Birth Control Implant: Advantages and Disadvantages

By MD (gynecologist), (embryologist) and (invitra staff).
Last Update: 10/14/2019

The birth control implant is a contraceptive method that is applied under the skin. It consists of a flexible rod that is placed on the inside of the arm.

Its mechanism of action is based on releasing progestogens, i.e. hormones. Release takes place continuously, preventing ovulation among other effects.

This contraceptive method is designed to be used for a prolonged period of time, without the need to change it in 3 or 5 years. During all this time it continues to offer 99% protection against pregnancy.

Once the implant is removed, the contraceptive effect disappears. Therefore, ovulatory cycles resume normally.

Mechanism of action

The contraceptive implant acts by slowly releasing a small amount of progestins, which inhibit the action of the gonadotropins in charge of controlling the menstrual cycle. Consequently, the following effects occur:

  • Ovulation inhibition.
  • Inhibition of endometrial growth. This prevents the endometrium from reaching the thickness necessary for embryo implantation to occur.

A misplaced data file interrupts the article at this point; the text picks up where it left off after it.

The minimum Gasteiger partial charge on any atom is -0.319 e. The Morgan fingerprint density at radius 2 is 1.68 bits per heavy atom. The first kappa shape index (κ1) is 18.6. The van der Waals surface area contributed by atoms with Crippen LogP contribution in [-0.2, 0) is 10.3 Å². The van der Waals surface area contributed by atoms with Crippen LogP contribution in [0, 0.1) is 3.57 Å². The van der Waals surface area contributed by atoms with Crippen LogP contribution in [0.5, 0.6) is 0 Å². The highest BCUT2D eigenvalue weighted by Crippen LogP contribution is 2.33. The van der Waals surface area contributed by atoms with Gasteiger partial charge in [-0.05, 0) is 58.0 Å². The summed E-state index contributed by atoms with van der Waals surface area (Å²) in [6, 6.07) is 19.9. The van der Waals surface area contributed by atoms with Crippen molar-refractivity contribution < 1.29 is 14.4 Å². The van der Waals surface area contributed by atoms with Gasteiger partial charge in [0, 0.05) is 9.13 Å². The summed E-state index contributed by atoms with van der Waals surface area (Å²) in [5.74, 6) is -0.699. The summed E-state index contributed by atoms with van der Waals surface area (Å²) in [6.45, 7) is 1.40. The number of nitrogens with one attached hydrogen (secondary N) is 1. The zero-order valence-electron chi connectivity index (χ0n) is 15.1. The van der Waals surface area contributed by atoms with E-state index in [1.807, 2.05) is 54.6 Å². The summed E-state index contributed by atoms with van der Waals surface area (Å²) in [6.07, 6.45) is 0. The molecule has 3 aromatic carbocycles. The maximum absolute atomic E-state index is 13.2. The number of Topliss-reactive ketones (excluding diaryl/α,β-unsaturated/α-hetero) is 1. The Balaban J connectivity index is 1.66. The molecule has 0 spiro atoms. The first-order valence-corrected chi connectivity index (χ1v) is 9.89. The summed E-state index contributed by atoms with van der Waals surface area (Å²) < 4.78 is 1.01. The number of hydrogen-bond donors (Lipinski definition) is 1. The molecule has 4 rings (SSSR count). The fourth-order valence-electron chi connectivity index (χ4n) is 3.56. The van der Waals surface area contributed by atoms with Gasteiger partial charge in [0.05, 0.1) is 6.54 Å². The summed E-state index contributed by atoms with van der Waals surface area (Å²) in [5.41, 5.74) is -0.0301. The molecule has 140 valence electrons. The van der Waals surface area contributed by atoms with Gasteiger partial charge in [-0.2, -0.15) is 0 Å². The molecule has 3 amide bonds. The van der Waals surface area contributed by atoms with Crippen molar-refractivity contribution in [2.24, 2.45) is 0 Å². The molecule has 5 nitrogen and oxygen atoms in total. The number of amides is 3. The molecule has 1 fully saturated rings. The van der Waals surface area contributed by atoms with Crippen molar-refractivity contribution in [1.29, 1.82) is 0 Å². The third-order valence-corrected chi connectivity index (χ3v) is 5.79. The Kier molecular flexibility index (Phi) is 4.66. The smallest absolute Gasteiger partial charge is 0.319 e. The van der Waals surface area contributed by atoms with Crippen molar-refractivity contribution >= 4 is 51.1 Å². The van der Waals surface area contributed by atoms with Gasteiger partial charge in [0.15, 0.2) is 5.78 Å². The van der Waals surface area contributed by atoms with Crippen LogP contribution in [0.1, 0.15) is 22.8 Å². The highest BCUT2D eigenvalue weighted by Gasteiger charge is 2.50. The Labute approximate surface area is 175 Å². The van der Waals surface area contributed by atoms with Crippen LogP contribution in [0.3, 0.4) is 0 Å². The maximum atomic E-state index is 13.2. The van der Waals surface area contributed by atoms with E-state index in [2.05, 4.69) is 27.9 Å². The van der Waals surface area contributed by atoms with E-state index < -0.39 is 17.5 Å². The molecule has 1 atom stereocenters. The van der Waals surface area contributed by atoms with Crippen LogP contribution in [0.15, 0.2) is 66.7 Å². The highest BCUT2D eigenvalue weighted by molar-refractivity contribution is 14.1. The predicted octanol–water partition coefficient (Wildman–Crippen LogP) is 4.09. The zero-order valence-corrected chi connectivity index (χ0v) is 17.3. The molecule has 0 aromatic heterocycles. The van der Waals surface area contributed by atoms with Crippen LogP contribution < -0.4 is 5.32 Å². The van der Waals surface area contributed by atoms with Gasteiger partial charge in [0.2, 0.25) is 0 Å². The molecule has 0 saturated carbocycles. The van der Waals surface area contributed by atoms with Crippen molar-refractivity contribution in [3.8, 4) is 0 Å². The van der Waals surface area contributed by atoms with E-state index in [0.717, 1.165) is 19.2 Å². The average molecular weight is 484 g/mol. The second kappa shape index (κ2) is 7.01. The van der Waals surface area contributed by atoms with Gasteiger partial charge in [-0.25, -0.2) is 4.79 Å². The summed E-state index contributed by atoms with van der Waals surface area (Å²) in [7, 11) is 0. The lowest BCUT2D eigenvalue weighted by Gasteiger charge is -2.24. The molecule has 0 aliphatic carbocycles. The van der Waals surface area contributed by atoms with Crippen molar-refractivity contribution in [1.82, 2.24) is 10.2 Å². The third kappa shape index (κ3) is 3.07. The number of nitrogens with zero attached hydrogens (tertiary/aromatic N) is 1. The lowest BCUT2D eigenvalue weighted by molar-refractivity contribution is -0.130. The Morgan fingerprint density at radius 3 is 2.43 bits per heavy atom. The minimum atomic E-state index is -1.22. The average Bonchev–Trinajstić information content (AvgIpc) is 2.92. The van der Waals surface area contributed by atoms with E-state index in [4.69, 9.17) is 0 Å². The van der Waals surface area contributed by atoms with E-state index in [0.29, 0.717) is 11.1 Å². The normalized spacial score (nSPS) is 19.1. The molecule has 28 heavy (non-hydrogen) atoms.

• Modification of the cervical mucus, making it thicker to prevent the passage of sperm. This also makes it difficult for sperm and embryos to pass through the fallopian tubes into the uterus.

The amount of progestogens released by the subdermal implant is usually around 80-100 micrograms in the first months but then decreases.

The effects of the contraceptive implant are reversible. Thus, it is only necessary to remove the implant to regain fertility in a short period of time.

Types of contraceptive implants

There are currently two formats of contraceptive implants for clinical use:

Implanon
consists of a single rod and can be used for a maximum of 3 years from its placement. Its mechanism of action consists in the release of a progestin called etonogestrel. Implanon is effective 24 hours after placement.
Jadelle
is made up of two rods. This device can be used for 5 years from its placement. Its active ingredient is levonorgestrel. In addition, it produces a continuous release of low-dose hormones immediately after insertion into the arm. Therefore, Jadelle is effective from the moment of collocation.

Indications and contraindications

The subdermal birth control implant is indicated for women of childbearing age who desire continued contraception, especially those who:

  • Do not tolerate the adverse effects of oral contraceptives.
  • Have contraindicated the use of the intrauterine device (IUD).
  • Have difficulty remembering to take pills or insert birth control pills such as monthly rings or patches.

However, contraceptive implants are not recommended in some of the following cases:

  • Women who suspect they may be pregnant.
  • Women who have undiagnosed vaginal bleeding